By David Beasley
ATLANTA (Reuters) - A federal judge on Friday sentenced two Georgia militia group members to 10 years each in prison for conspiring to produce ricin, with prosecutors saying they plotted to release it from an airplane over Washington.
Samuel Crump, 71, and Ray Adams, 58, were convicted in January by a jury in Gainesville, Georgia, of conspiring to produce the toxin for use as a weapon. Prosecutors said they were motivated by anti-government sentiments.
Crump and Adams were two of four members of a north Georgia militia who were arrested in late 2011. The other two, Frederick Thomas and Dan Roberts, pleaded guilty to federal charges in 2012 and were each sentenced to five years in prison.
Authorities said they had monitored the group for months with the help of a confidential informant, who recorded conversations about the men's plans to carry out attacks against federal buildings and employees.
In court documents, Adams' attorney described the case as "a group of old men at the Waffle House who took their talk too far, but whom had neither the means nor the wherewithal to accomplish harm to anyone."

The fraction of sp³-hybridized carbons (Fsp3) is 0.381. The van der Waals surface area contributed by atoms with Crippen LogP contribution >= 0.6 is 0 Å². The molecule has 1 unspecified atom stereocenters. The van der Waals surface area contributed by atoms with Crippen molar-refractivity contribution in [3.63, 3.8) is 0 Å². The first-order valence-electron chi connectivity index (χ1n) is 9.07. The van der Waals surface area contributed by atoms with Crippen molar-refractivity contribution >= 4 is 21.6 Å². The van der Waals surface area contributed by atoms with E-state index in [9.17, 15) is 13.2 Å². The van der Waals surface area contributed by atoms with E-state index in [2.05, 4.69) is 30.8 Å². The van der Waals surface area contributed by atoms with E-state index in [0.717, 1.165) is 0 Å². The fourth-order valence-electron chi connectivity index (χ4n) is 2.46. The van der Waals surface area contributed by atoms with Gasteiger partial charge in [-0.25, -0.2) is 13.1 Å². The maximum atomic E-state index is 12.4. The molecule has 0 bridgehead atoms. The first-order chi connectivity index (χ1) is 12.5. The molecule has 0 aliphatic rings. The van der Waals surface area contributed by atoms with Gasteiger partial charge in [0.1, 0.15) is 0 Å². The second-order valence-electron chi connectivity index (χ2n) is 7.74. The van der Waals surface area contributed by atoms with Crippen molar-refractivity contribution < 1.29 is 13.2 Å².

However, prosecutors said in court documents that Adams successfully extracted ricin from castor beans and stored the toxin in mason jars containing fruit preserves.
Crump discussed dropping ricin on the U.S. capital from an airplane, prosecutors said.
Although Crump and Adams faced potential life sentences, prosecutors recommended 20 years behind bars for each. Crump had previous charges of burglary and illegally manufacturing liquor while Adams had no criminal history, according to prosecutors.
(Editing by Jonathan Kaminsky and Sandra Maler)